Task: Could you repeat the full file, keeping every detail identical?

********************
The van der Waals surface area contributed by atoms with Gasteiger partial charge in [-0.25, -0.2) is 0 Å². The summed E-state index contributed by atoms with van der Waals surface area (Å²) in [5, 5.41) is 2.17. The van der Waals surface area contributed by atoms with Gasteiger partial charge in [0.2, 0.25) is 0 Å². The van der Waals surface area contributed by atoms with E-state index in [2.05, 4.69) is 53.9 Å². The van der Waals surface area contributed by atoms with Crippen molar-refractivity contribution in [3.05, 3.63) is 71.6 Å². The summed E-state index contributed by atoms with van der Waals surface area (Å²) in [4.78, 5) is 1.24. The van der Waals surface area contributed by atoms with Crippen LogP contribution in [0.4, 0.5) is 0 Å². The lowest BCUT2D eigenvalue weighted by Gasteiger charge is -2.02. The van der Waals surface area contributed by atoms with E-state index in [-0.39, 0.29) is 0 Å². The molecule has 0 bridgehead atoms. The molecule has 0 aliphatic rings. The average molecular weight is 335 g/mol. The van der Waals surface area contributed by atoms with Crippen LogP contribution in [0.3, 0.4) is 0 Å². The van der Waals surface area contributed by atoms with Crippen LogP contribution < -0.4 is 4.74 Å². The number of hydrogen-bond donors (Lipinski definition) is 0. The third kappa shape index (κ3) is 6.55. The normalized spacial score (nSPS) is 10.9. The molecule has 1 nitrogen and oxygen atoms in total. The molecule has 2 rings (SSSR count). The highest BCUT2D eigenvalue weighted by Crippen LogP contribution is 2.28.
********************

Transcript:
The van der Waals surface area contributed by atoms with Gasteiger partial charge in [-0.25, -0.2) is 0 Å². The summed E-state index contributed by atoms with van der Waals surface area (Å²) in [5, 5.41) is 2.17. The van der Waals surface area contributed by atoms with Gasteiger partial charge in [0.2, 0.25) is 0 Å². The van der Waals surface area contributed by atoms with E-state index in [2.05, 4.69) is 53.9 Å². The van der Waals surface area contributed by atoms with Crippen molar-refractivity contribution in [3.05, 3.63) is 71.6 Å². The summed E-state index contributed by atoms with van der Waals surface area (Å²) in [4.78, 5) is 1.24. The van der Waals surface area contributed by atoms with Crippen LogP contribution in [0.4, 0.5) is 0 Å². The lowest BCUT2D eigenvalue weighted by Gasteiger charge is -2.02. The van der Waals surface area contributed by atoms with E-state index in [-0.39, 0.29) is 0 Å². The molecule has 0 bridgehead atoms. The molecule has 0 aliphatic rings. The average molecular weight is 335 g/mol. The van der Waals surface area contributed by atoms with Crippen LogP contribution in [0.3, 0.4) is 0 Å². The van der Waals surface area contributed by atoms with Crippen LogP contribution < -0.4 is 4.74 Å². The number of hydrogen-bond donors (Lipinski definition) is 0. The third kappa shape index (κ3) is 6.55. The normalized spacial score (nSPS) is 10.9. The molecule has 1 nitrogen and oxygen atoms in total. The molecule has 2 rings (SSSR count). The highest BCUT2D eigenvalue weighted by Crippen LogP contribution is 2.28.